I Turn to PWS Research for Hope, and to Other PWS Moms for Help

A special contribution by guest blogger Maegan Richard

Maegan shared her story via our Stories of Hope questionnaire.

i-turn-to-pws-research-for-hope-and-to-other-pws-moms-for-help.jpgHow has your child exceeded your expectations?

When Cade was born, he was so lifeless and fragile. He kept the doctors on their toes and frazzled as to what was going on with him. When we finally got the diagnosis of Prader-Willi Syndrome at 4 weeks old and met with the local geneticist, he didn't give us much hope, or much any information, really...other than the struggles he'd face.

He was right to some degree, we have faced and currently face various struggles, but we have gotten so much more from Cade. He loves with every bone in his body and is the most genuine little boy you'll ever meet. I've always had high expectations for Cade and continue to, but one thing he has definitely exceeded as far as my expectations go is the ability to be happy. His happiness makes everyone who comes in contact with him smile!

Who has helped you in your PWS journey?

So many people. My local community has helped in big ways for our annual 5K event by helping fund research and raise awareness. My family has been super supportive, and most of them seem to really "get it." Last but not least, my fellow PWS moms of older children who have been there for me and schooled me through this journey and are now some of my very best friends.

Describe a time you surprised yourself with your ability to do the impossible.

I ran a half-marathon this February and for sure never thought I could do it. I wanted to quit so many times during training, but I pushed through. Race day was tough, too, as I was nursing an injury, and I was running on no sleep the night before due to adrenaline. But race day came and I did it!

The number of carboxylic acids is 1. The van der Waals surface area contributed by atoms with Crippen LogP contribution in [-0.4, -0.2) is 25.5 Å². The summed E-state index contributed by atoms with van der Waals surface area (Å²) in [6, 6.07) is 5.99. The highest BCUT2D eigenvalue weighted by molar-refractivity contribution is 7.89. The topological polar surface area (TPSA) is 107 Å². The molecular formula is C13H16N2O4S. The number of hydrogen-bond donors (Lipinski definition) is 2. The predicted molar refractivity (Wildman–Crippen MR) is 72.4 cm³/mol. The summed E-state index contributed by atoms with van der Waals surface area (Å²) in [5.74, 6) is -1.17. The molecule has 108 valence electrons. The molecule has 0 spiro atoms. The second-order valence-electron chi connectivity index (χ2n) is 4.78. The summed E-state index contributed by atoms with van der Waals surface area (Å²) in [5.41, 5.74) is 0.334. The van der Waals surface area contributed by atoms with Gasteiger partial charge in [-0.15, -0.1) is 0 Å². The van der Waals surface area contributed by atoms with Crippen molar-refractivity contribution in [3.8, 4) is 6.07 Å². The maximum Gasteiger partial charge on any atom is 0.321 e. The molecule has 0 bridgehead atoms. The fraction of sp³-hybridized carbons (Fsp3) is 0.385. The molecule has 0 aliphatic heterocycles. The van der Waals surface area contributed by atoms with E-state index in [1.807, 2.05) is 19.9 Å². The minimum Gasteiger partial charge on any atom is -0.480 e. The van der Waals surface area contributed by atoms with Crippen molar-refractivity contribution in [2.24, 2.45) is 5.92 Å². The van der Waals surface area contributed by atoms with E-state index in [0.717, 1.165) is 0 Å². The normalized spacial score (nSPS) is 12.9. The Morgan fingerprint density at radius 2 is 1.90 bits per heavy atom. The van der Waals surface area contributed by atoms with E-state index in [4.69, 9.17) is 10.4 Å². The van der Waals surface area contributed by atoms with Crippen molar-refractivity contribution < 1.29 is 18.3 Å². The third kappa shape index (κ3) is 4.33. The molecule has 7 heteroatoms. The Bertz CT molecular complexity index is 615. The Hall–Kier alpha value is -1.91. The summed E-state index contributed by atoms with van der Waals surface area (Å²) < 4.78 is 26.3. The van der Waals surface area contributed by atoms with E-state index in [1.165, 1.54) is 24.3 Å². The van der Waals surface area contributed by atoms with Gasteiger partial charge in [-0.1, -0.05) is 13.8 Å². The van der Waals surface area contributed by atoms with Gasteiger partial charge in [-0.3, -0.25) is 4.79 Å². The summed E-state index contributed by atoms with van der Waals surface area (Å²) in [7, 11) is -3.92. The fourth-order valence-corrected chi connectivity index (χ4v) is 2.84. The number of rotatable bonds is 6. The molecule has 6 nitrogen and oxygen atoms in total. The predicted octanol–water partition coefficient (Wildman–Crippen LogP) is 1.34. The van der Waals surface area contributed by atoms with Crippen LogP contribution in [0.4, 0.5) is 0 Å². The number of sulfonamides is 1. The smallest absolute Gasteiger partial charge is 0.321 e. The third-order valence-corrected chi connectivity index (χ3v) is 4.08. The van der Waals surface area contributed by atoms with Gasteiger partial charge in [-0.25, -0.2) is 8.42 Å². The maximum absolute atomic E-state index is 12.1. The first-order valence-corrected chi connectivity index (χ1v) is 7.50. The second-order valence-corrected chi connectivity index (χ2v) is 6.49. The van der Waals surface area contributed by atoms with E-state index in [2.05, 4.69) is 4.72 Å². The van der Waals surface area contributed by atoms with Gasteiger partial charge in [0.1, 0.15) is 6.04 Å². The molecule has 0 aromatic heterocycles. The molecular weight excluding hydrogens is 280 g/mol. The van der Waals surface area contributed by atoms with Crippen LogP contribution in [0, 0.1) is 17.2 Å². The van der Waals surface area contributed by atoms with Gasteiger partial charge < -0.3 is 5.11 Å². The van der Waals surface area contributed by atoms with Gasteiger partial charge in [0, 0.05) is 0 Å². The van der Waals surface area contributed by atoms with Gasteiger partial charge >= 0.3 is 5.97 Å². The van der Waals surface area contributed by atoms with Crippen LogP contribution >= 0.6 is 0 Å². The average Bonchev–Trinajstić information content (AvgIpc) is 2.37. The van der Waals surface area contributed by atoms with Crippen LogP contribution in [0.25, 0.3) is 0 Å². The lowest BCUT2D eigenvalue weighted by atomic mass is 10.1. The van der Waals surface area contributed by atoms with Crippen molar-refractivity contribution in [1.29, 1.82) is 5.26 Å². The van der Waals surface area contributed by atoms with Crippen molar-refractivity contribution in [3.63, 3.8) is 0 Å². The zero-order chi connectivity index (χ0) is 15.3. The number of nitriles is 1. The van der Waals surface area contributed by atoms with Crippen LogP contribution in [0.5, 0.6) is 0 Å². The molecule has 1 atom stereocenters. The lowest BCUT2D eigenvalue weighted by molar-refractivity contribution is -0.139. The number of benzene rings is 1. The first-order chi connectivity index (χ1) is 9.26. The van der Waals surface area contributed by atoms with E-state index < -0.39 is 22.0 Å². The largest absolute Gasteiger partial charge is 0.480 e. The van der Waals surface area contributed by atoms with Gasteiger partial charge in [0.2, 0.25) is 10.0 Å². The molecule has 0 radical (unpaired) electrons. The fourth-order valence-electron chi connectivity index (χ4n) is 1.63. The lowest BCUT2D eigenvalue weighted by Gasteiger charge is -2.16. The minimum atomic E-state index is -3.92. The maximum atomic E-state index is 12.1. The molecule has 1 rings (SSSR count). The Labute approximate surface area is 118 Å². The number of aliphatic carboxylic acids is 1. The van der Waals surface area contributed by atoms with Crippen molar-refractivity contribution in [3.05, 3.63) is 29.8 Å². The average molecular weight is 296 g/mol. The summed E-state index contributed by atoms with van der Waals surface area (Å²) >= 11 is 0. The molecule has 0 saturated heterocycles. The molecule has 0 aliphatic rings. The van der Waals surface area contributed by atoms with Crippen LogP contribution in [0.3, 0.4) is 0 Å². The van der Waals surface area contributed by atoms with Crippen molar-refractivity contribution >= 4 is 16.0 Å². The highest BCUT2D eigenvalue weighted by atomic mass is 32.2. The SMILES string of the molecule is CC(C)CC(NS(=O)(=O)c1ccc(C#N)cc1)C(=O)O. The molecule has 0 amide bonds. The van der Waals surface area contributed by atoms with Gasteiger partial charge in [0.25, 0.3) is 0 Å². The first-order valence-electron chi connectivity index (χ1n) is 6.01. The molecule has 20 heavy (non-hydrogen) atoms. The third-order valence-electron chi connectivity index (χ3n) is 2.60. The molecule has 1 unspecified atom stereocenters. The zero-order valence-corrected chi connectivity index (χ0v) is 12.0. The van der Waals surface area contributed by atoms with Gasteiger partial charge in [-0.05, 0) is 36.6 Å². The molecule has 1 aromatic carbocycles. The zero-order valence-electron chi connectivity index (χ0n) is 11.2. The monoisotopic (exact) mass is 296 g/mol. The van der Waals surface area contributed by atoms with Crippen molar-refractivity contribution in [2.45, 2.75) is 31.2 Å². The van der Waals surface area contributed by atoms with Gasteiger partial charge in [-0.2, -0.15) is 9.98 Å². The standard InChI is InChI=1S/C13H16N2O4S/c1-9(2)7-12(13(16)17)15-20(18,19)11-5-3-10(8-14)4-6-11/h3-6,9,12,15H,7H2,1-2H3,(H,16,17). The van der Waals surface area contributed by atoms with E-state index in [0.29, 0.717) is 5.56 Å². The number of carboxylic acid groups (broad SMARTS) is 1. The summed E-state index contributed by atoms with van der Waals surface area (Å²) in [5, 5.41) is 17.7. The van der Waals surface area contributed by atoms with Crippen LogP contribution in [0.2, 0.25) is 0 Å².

What would you say to a parent whose child has recently been diagnosed with PWS?

Enjoy your baby and know that their future is bright. Don't be afraid to reach out and ask for help; great resources exist, and there is always someone who has been through your situation before to help guide you.

What gives you hope for the future?

My hope lies in all the amazing research plans that are ongoing and are yielding fabulous results!

What are you thankful for?

I am thankful for plenty, but especially to the amazing scientists and doctors who are interested in PWS and more so, interested in helping my child lead a less restrictive life. The famous Dr. Miller, who is always only an e-mail away!

What positive life lessons have you learned from having a child with PWS?

I have learned the necessity for routine, structure, and a healthy diet. Cade keeps me organized, on task, and I am healthier because of him. Our family has also grown together with a new respect for differences and can love unconditionally.

What does this quote mean to you?:

“Until you have a kid with special needs, you have no idea of the depth of your strength, tenacity and resourcefulness.”

It is true, I've learned so much about myself through this journey and I've had to really step up and out of my comfort zone on several occasions. It has made me stronger and who I am today.

What does this quote mean to you?:

“Most people see what is, and never see what can be.”

For me it means most people don't look beyond that initial assumption, and so much more is to be discovered beyond the surface.

Do you have a story of hope to share with others about your experiences with PWS? Send it to us!

Understanding PWS - Slide Deck

Topics: Stories of Hope

Susan Hedstrom

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Susan Hedstrom is the Executive Director for the Foundation for Prader-Willi Research. Passionate about finding treatments for PWS, Susan joined FPWR in 2009 shortly after her son, Jayden, was diagnosed with Prader-Willi Syndrome. Rather than accepting PWS as it has been defined, Susan has chosen to work with a team of pro-active and tireless individuals to accelerate PWS research in order to change the natural history of PWS. Inspired by her first FPWR conference and the team of researchers that were working to find answers for the syndrome, she hosted her first One SMALL Step walk in 2010 and began the development of the One SMALL Step walk program which now raises over $1.5 million a year for PWS research.

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